Journal Article

Cardiac surgery by transxiphoid approach without sternotomy

Henry J.C.M. van de Wal, Miguel Barbero-Marcial, Sylvie Hulin and Yves Lecompte

in European Journal of Cardio-Thoracic Surgery

Published on behalf of European Association for Cardio-Thoracic Surgery

Volume 13, issue 5, pages 551-554
Published in print May 1998 | ISSN: 1010-7940
Published online May 1998 | e-ISSN: 1873-734X | DOI: http://dx.doi.org/10.1016/S1010-7940(98)00070-0
Cardiac surgery by transxiphoid approach without sternotomy

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  • Cardiovascular Medicine
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Objective: In a attempt to avoid the potential drawbacks associated with sternotomy coupled with a desire for a smaller scar led us to investigate the transxiphoid approach without sternotomy. We present our preliminary experience and a comparison between the sternal and thoracic approaches. Methods: From June 1996, at the Institut Cardiovasculaire Paris Sud, Massy, France (ICPS) and the Heart Institute, São Paulo, Brazil (HI) the transxiphoid approach was adopted for the correction of selected congenital cardiac defects. The xiphoid was resected through a 6 cm long vertical skin incision. With a special retractor the sternum was elevated cephalad and anteriorly. Closure of the defect was performed in the conventional manner. Twenty-six patients; 17 boys and 9 girls were entered into the study from representing 19 atrial septal defects (ASDs), 4 ventricular septal defects (VSD) and 3 partial atrio ventricular septal defects (AVSD). In addition at ICPS the transxiphoid approach for correction of ASD was compared to the thoracic and sternal approaches performed in the same period. Results: Both the aortic cross clamp time as well as the duration of extracorporeal circulation were increased when compared to either standard sternotomy or thoracotomy approaches. There were no differences within the groups when comparing body surface area, amount of chest drainage or length of either ICU or hospital stay. However the patients in the transxiphoid group showed less pain and respiratory discomfort. Conclusion: Our initial experience with the transxiphoid approach without sternotomy confirms that it is a promising technique that can be considered an alternative to conventional sternotomy. The access is adequate for surgical procedures performed through a right atriotomy. The advantages include a better cosmetic scar, less surgical trauma, minimal respiratory discomfort and a potentially lower risk of infection. However cardiopulmonary bypass and cross clamp times are increased. There were no complications, and patient satisfaction was high.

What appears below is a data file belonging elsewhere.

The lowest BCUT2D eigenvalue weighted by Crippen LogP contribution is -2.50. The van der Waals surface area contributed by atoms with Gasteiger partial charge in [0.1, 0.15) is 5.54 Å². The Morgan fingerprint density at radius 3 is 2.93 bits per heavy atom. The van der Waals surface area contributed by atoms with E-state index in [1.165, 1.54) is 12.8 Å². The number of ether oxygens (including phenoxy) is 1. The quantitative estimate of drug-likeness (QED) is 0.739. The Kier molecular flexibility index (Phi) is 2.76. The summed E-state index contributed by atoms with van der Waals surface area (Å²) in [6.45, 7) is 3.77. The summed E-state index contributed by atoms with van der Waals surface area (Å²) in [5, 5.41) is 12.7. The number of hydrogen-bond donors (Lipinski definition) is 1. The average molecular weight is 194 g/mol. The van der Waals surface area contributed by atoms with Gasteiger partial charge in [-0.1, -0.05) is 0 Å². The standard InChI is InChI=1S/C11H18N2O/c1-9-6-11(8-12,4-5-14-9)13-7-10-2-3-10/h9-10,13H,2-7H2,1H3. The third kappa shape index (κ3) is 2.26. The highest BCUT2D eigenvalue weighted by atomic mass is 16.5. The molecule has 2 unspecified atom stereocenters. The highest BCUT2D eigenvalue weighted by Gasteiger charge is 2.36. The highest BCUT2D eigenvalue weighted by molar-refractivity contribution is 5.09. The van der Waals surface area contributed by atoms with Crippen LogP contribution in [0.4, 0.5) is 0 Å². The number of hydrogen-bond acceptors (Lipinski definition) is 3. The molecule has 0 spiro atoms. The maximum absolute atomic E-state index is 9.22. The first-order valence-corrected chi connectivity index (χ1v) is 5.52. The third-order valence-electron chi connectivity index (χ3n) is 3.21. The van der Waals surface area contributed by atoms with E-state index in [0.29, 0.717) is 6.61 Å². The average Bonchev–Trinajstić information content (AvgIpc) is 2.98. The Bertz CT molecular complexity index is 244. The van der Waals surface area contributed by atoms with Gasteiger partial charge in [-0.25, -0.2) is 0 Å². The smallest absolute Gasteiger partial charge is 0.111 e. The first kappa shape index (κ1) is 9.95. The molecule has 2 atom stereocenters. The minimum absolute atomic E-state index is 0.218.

Keywords: Atrial septal defect; Transxiphoid approach; Minimal invasive surgery

Journal Article.  2050 words.  Illustrated.

Subjects: Cardiovascular Medicine ; Cardiothoracic Surgery

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